http://news.rice.edu/files/2015/07/0717_HOTELECTRON-bz-lg.jpgCAPTION: Bob ZhengCREDIT: Rice University David [email protected] [email protected] Share1NEWS RELEASEEDITORS — High-resolution images are linked at the end of the news release. MEDIA CONTACTS: Rice finding could lead to cheap, efficient metal-based solar cellsPlasmonics study suggests how to maximize production of ‘hot electrons’HOUSTON — (July 22, 2015) — New research from Rice University could make it easier for engineers to harness the power of light-capturing nanomaterials to boost the efficiency and reduce the costs of photovoltaic solar cells.Although the domestic solar-energy industry grew by 34 percent in 2014, fundamental technical breakthroughs are needed if the U.S. is to meet its national goal of reducing the cost of solar electricity to 6 cents per kilowatt-hour.In a study published July 13 in Nature Communications, scientists from Rice’s Laboratory for Nanophotonics (LANP) describe a new method that solar-panel designers could use to incorporate light-capturing nanomaterials into future designs. By applying an innovative theoretical analysis to observations from a first-of-its-kind experimental setup, LANP graduate student Bob Zheng and postdoctoral research associate Alejandro Manjavacas created a methodology that solar engineers can use to determine the electricity-producing potential for any arrangement of metallic nanoparticles.LANP researchers study light-capturing nanomaterials, including metallic nanoparticles that convert light into plasmons, waves of electrons that flow like a fluid across the particles’ surface. For example, recent LANP plasmonic research has led to breakthroughs in color-display technology, solar-powered steam production and color sensors that mimic the eye.“One of the interesting phenomena that occurs when you shine light on a metallic nanoparticle or nanostructure is that you can excite some subset of electrons in the metal to a much higher energy level,” said Zheng, who works with LANP Director and study co-author Naomi Halas. “Scientists call these ‘hot carriers’ or ‘hot electrons.’”Halas, Rice’s Stanley C. Moore Professor of Electrical and Computer Engineering and professor of chemistry, bioengineering, physics and astronomy, and materials science and nanoengineering, said hot electrons are particularly interesting for solar-energy applications because they can be used to create devices that produce direct current or to drive chemical reactions on otherwise inert metal surfaces.Today’s most efficient photovoltaic cells use a combination of semiconductors that are made from rare and expensive elements like gallium and indium. Halas said one way to lower manufacturing costs would be to incorporate high-efficiency light-gathering plasmonic nanostructures with low-cost semiconductors like metal oxides. In addition to being less expensive to make, the plasmonic nanostructures have optical properties that can be precisely controlled by modifying their shape.“We can tune plasmonic structures to capture light across the entire solar spectrum,” Halas said. “The efficiency of semiconductor-based solar cells can never be extended in this way because of the inherent optical properties of the semiconductors.”The plasmonic approach has been tried before but with little success.Zheng said, “Plasmonic-based photovoltaics have typically had low efficiencies, and it hasn’t been entirely clear whether those arose from fundamental physical limitations or from less-than-optimal designs.”He and Halas said Manjavacas, a theoretical physicist in the group of LANP researcher Peter Nordlander, conducted work in the new study that offers a fundamental insight into the underlying physics of hot-electron-production in plasmonic-based devices.Manjavacas said, “To make use of the photon’s energy, it must be absorbed rather than scattered back out. For this reason, much previous theoretical work had focused on understanding the total absorption of the plasmonic system.”He said a recent example of such work comes from a pioneering experiment by another Rice graduate student, Ali Sobhani, where the absorption was concentrated near a metal semiconductor interface.“From this perspective, one can determine the total number of electrons produced, but it provides no way of determining how many of those electrons are actually useful, high-energy, hot electrons,” Manjavacas said.He said Zheng’s data allowed a deeper analysis because his experimental setup selectively filtered high-energy hot electrons from their less-energetic counterparts. To accomplish this, Zheng created two types of plasmonic devices. Each consisted of a plasmonic gold nanowire atop a semiconducting layer of titanium dioxide. In the first setup, the gold sat directly on the semiconductor, and in the second, a thin layer of pure titanium was placed between the gold and the titanium dioxide. The first setup created a microelectronic structure called a Schottky barrier and allowed only hot electrons to pass from the gold to the semiconductor. The second setup allowed all electrons to pass.“The experiment clearly showed that some electrons are hotter than others, and it allowed us to correlate those with certain properties of the system,” Manjavacas said. “In particular, we found that hot electrons were not correlated with total absorption. They were driven by a different, plasmonic mechanism known as field-intensity enhancement.”LANP researchers and others have spent years developing techniques to bolster the field-intensity enhancement of photonic structures for single-molecule sensing and other applications. Zheng and Manjavacas said they are conducting further tests to modify their system to optimize the output of hot electrons.Halas said, “This is an important step toward the realization of plasmonic technologies for solar photovoltaics. This research provides a route to increasing the efficiency of plasmonic hot-carrier devices and shows that they can be useful for converting sunlight into usable electricity.”Additional co-authors include Hangqi Zhao and Michael McClain, both of Rice. The research was supported by the Welch Foundation, the Office of Naval Research and the Air Force Office of Science and Research.-30-High-resolution IMAGES are available for download at: http://news.rice.edu/files/2015/07/0717_HOTELECTRON-pic-lg.jpgCAPTION: Rice researchers selectively filtered high-energy hot electrons from their less-energetic counterparts using a Schottky barrier (left) created with a gold nanowire on a titanium dioxide semiconductor. A second setup (right), which did not filter electrons based on energy level, included a thin layer of titanium between the gold and the titanium dioxide.CREDIT: B. Zheng/Rice UniversityA copy of the Nature Communications paper is available at:http://www.nature.com/ncomms/2015/150713/ncomms8797/abs/ncomms8797.htmlFollow Rice News and Media Relations via Twitter @RiceUNewsLocated on a 300-acre forested campus in Houston, Rice University is consistently ranked among the nation’s top 20 universities by U.S. News & World Report. Rice has highly respected schools of Architecture, Business, Continuing Studies, Engineering, Humanities, Music, Natural Sciences and Social Sciences and is home to the Baker Institute for Public Policy. With 3,888 undergraduates and 2,610 graduate students, Rice’s undergraduate student-to-faculty ratio is just over 6-to-1. Its residential college system builds close-knit communities and lifelong friendships, just one reason why Rice is highly ranked for best quality of life by the Princeton Review and for best value among private universities by Kiplinger’s Personal Finance. To read “What they’re saying about Rice,” go here. http://news.rice.edu/files/2015/07/0717_HOTELECTRON-am-lg.jpgCAPTION: Alejandro ManjavacasCREDIT: Jeff Fitlow/Rice University AddThis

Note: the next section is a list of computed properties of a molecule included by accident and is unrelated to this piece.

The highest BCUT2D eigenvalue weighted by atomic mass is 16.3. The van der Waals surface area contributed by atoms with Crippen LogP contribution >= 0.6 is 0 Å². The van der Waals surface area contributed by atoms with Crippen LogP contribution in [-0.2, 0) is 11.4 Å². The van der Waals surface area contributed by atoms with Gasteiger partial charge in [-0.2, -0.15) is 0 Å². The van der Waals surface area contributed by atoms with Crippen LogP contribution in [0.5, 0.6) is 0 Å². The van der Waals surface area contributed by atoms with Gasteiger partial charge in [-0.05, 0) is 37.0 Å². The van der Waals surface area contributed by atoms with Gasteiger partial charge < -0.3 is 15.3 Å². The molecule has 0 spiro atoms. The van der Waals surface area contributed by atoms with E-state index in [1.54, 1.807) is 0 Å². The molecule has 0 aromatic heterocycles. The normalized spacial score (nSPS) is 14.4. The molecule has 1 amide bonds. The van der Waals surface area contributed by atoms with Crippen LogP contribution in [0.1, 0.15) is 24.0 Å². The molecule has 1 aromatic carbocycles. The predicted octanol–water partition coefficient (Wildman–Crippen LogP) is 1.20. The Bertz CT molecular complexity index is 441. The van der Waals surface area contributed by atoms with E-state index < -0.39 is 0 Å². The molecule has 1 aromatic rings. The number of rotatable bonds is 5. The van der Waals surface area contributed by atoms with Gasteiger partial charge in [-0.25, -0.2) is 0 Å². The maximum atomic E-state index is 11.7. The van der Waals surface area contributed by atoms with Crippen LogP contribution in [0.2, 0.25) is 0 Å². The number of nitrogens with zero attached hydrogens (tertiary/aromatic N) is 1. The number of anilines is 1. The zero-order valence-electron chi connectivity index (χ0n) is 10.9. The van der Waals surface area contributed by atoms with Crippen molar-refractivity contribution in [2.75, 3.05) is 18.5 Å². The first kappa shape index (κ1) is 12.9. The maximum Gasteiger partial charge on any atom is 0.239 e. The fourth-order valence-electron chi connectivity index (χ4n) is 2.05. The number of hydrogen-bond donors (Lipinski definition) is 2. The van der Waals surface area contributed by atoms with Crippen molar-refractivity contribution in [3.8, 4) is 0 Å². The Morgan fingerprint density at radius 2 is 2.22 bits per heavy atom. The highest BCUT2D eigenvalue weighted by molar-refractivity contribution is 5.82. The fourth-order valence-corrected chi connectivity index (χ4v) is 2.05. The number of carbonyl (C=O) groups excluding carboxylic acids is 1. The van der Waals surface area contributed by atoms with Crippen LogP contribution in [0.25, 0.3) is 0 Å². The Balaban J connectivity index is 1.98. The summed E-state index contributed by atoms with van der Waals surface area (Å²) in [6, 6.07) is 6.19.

About the AuthorKelly Vo Kelly Vo is a writer who specializes in covering MBA programs, digital marketing, and personal development.View more posts by Kelly Vo Last Updated Mar 6, 2018 by Kelly VoFacebookTwitterLinkedinemail Finally, the last thing we’re launching is an educational program that will include courses, a new website, a new blog, and a new podcast (all launching soon) that will include information from entrepreneurs, venture capitalist, product managers, blockchain, and more.Other educational programs that we will be launching include:A cross-schools educational event that we hope will help bridge the cultural gap between students in different schools.Life as an Entrepreneur: a seven-week class with a variety of speakers including founders, VCs, etc.Educational events around hot technical topics.Currently, the Berkeley Entrepreneurship Association is still in its early relaunch phase. The newly updated website will be up in the next few weeks so check back on the school website and the Berkeley Haas Entrepreneurship Program regularly to catch its launch. Connect the Entire Entrepreneurial Community Create Entrepreneurial Collaboration Entrepreneurial Education Encourage Entrepreneurship Our first mission is to encourage people to start companies. When you think about the typical MBA student who takes two years off to come to school and study, their main goal is to gain more experience and skills. Many MBA students also come to business school because they want to do something different, or possibly, follow their passions. But, when it comes to business school, entrepreneurship, generally, has a less relevant place compared to companies who offer internships or full-time positions. What we’re trying to do is encourage students to start companies and give entrepreneurship a try. regions: San Francisco The main innovation that I’m most excited about and what we’re working hard to start in the fall is a program that connects students and individuals from across different schools and different backgrounds. For the first time in Berkley’s history, it will be an initiative led by students and coordinated across different schools. I believe it will be the largest program ever created at Berkeley connecting technical and business students, student clubs, VCs, mentors, funding sources, and institutions.The goal of the program is to take great ideas and start them along the process, through customer discovery to business model evaluation. The steps are as follows:First, the program will allow people to present their innovative ideas.From there, the BEA would match the idea to a team of three or four people with different interests.Then, over three to four months, that team would work together to gather every resource they need to transform the idea into a workable concept company.Currently, the program name has not been announced, but it will be released in a few weeks. For now, everything has already been put in place, and Berkeley is ready to launch their first cycle in Fall 2018. RelatedHaas Re-vamps LAUNCH CompetitionThe Haas School of Business has revamped its LAUNCH start-up competition. The program now has new eligibility requirements, and has been developed from a startup idea competition into a four-month accelerator designed to transform early-stage startups into fundable ventures. Top Berkeley-Haas leaders and faculty, including serial entrepreneur and Berkeley-Haas Lecturer…November 12, 2014In “Featured Home”UC Berkeley Students Award Faculty and Graduate Instructors Cheit Teaching AwardsSix professors and two graduate student instructors at University of California, Berkeley’s Haas School of Business will be honored at the commencement this month for their excellence in teaching. A panel of students who selected the Cheit Award recipients from student nominations chose the professors and instructors to be awarded.…May 21, 2014In “News”Venture Creation Thrives with a Berkeley Haas MBAMBAs from the Haas School of Business at UC Berkeley (Berkeley Haas) have ideal access to the hub of entrepreneurship and venture creation that continues to thrive in the Bay Area. Last year, a record number of both full-time MBA students and those in the first cohort of the executive…April 28, 2016In “Featured Region” Entrepreneurship at the Haas School of Business at UC Berkeley is getting an upgrade. Right now the university is working to rebrand and relaunch the Berkeley Entrepreneurship Association (BEA). While the newly updated BEA isn’t available yet, it’s in the works and will have many exciting announcements over the next weeks and months.We were lucky enough to get an inside look at what’s coming to the BEA in a talk with Luca Cosentino, MBA’19, the President and Co-Chair of the BEA and the man behind the re-launch. Here’s the inside scoop!MetroMBA: What is the Berkeley Entrepreneurship Association (BEA)?Luca Cosentino: The Berkeley Entrepreneurship Association is meant to be the one-stop shop for entrepreneurship at Berkeley. Ideally, everything that happens around entrepreneurship should be coordinated or monitored by the BEA. It’s not just for business school, but also for students across the campus. It’s the umbrella under which all entrepreneurship initiatives, partners, mentors, funding, and resources will rest. The BEA has been at Berkeley for a while as a collaborative effort, and it did a great job before, but we are adding to it. Prior to this relaunch, the BEA focused on one-off events and bringing founders to school. They did a great job regarding inspiring people to entrepreneurship. We want to keep doing what they did—the education side—but add the practical side. In this sense, the innovation is massive.We are rebranding BEA. We are moving from one-off events to something that the potential to be around for twenty years and could be translated into a core university program matching what the University currently offers on entrepreneurship.The one thing I want to underline is that is that every university has entrepreneurship programs where you’re matched with other people, but the value here is that we’re connecting people from different schools around the community of entrepreneurship. We are working to build the entrepreneurial community at Berkeley. The value of this community is that it won’t be agnostic to one specific initiative but will serve as an umbrella for all.MM: Why is the BEA important and what is its goal? LC: Before getting started with BEA, I spoke to a number of people from different business schools around the country. I wanted to know how each school dealt with entrepreneurship and how it was defined. What I noticed was that there were a bunch of great resources for helping students understand what entrepreneurship is, but it was really hard to find programs that helped students move from zero to one—from a basic idea to “Okay, let me try.” Students have access to many great initiatives where they can brainstorm and talk about their ideas, but to move from an idea to start effectively doing something around that idea is a completely different story.We believe that if we give business students all the weapons and tools they need to start working from day zero, it’s going to have a massive impact on everyone’s career.We also noticed that, too often, schools separate skills. For example, the computer science department is separated from the data scientist group and the information group. But we all know that entrepreneurship, great ideas, and great companies come from different skill sets, backgrounds, and diverse teams. We want to encourage that.A student’s life is busy. Their schedule is packed, so going out and finding people that you like and that you want to work with that are aligned with your ideas is pretty difficult. We want to make this process faster. We believe that this is a great value we’re going to bring to students.The application of the BEA is very big and far-reaching. There’s a strong impact on entrepreneurship itself, but also for employers and students. We all know that employers are keener to hire people from an entrepreneurial background. There’s a definite advantage for companies who bring on employees who have gone through capitalist discovery, testing, etc. This program really offers 360 degrees of benefits.CA: What will the BEA offer?MM: As an organization, we have a few missions starting this year and moving into next year. Inside the Relaunch of the Berkeley Entrepreneurship Association The next focus for the BEA is to connect students with startups. There are many students and MBAs who are not 100 percent keen to start their own company but are curious about what it’s like. Our goal is to offer them a part-time experience, while in school, that offers them a unique chance to test their skills in a start-up environment.Part of this focus will also be to connect the startup ecosystem at Berkeley. That means connecting startups, accelerators, VCs, etc. Already, we have collaborations with many different communities including:Participating Clubs: Computer Science Undergrad Association (CSUA), Computer Science Graduate Association (CSGSA), FemTech, Mobile Developers at Berkeley, Data Science Society, Upsilon Pi Epsilon Computer Science Honor Society, and many more coming.Collaborations: Xoogler community (community of ex-Googlers), Google Launchpad, Startup Grind, Dorm Fund, Sutardja Center for Entrepreneurship, SkyDeck Startup Squad, Citris Foundry, Food Club, and more.